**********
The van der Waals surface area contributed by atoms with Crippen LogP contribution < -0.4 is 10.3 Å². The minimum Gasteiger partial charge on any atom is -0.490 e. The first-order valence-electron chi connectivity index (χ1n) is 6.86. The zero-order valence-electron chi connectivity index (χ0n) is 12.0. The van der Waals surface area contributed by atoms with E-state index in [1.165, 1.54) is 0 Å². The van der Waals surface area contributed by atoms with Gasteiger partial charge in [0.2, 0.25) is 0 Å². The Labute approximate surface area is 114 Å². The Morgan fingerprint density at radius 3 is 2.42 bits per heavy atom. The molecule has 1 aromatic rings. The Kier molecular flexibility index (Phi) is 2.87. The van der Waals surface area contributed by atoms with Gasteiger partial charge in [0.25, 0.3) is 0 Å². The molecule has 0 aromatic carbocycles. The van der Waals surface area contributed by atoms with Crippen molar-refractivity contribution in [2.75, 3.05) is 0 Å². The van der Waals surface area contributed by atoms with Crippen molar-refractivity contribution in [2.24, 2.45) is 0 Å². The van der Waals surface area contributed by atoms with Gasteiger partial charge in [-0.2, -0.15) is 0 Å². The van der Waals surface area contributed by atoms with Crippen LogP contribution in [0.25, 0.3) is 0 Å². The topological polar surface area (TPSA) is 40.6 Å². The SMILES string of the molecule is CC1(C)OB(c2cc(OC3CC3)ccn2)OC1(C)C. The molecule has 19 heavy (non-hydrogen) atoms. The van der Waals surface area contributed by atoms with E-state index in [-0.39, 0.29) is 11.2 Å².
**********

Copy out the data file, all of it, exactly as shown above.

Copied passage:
The van der Waals surface area contributed by atoms with Crippen LogP contribution < -0.4 is 10.3 Å². The minimum Gasteiger partial charge on any atom is -0.490 e. The first-order valence-electron chi connectivity index (χ1n) is 6.86. The zero-order valence-electron chi connectivity index (χ0n) is 12.0. The van der Waals surface area contributed by atoms with E-state index in [1.165, 1.54) is 0 Å². The van der Waals surface area contributed by atoms with Gasteiger partial charge in [0.2, 0.25) is 0 Å². The Labute approximate surface area is 114 Å². The Morgan fingerprint density at radius 3 is 2.42 bits per heavy atom. The molecule has 1 aromatic rings. The Kier molecular flexibility index (Phi) is 2.87. The van der Waals surface area contributed by atoms with Gasteiger partial charge in [0.25, 0.3) is 0 Å². The molecule has 0 aromatic carbocycles. The van der Waals surface area contributed by atoms with Crippen molar-refractivity contribution in [2.75, 3.05) is 0 Å². The van der Waals surface area contributed by atoms with Crippen molar-refractivity contribution in [2.24, 2.45) is 0 Å². The van der Waals surface area contributed by atoms with Gasteiger partial charge in [-0.2, -0.15) is 0 Å². The van der Waals surface area contributed by atoms with Crippen LogP contribution in [0.25, 0.3) is 0 Å². The topological polar surface area (TPSA) is 40.6 Å². The SMILES string of the molecule is CC1(C)OB(c2cc(OC3CC3)ccn2)OC1(C)C. The molecule has 19 heavy (non-hydrogen) atoms. The van der Waals surface area contributed by atoms with E-state index in [-0.39, 0.29) is 11.2 Å².